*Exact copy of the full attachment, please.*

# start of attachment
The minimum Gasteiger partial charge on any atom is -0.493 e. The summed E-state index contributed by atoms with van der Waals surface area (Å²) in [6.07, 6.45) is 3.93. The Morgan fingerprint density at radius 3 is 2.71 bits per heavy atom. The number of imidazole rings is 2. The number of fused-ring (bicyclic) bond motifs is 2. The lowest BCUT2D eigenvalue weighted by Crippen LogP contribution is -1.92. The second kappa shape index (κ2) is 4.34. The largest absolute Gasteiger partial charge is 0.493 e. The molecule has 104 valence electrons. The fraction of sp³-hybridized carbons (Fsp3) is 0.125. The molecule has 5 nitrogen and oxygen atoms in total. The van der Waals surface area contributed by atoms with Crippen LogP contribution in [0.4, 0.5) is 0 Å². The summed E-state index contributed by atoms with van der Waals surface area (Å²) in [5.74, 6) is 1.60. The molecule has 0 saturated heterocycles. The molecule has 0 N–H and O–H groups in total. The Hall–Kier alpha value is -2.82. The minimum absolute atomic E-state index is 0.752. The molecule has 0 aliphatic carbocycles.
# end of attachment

The minimum Gasteiger partial charge on any atom is -0.493 e. The summed E-state index contributed by atoms with van der Waals surface area (Å²) in [6.07, 6.45) is 3.93. The Morgan fingerprint density at radius 3 is 2.71 bits per heavy atom. The number of imidazole rings is 2. The number of fused-ring (bicyclic) bond motifs is 2. The lowest BCUT2D eigenvalue weighted by Crippen LogP contribution is -1.92. The second kappa shape index (κ2) is 4.34. The largest absolute Gasteiger partial charge is 0.493 e. The molecule has 104 valence electrons. The fraction of sp³-hybridized carbons (Fsp3) is 0.125. The molecule has 5 nitrogen and oxygen atoms in total. The van der Waals surface area contributed by atoms with Crippen LogP contribution in [0.4, 0.5) is 0 Å². The summed E-state index contributed by atoms with van der Waals surface area (Å²) in [5.74, 6) is 1.60. The molecule has 0 saturated heterocycles. The molecule has 0 N–H and O–H groups in total. The Hall–Kier alpha value is -2.82. The minimum absolute atomic E-state index is 0.752. The molecule has 0 aliphatic carbocycles.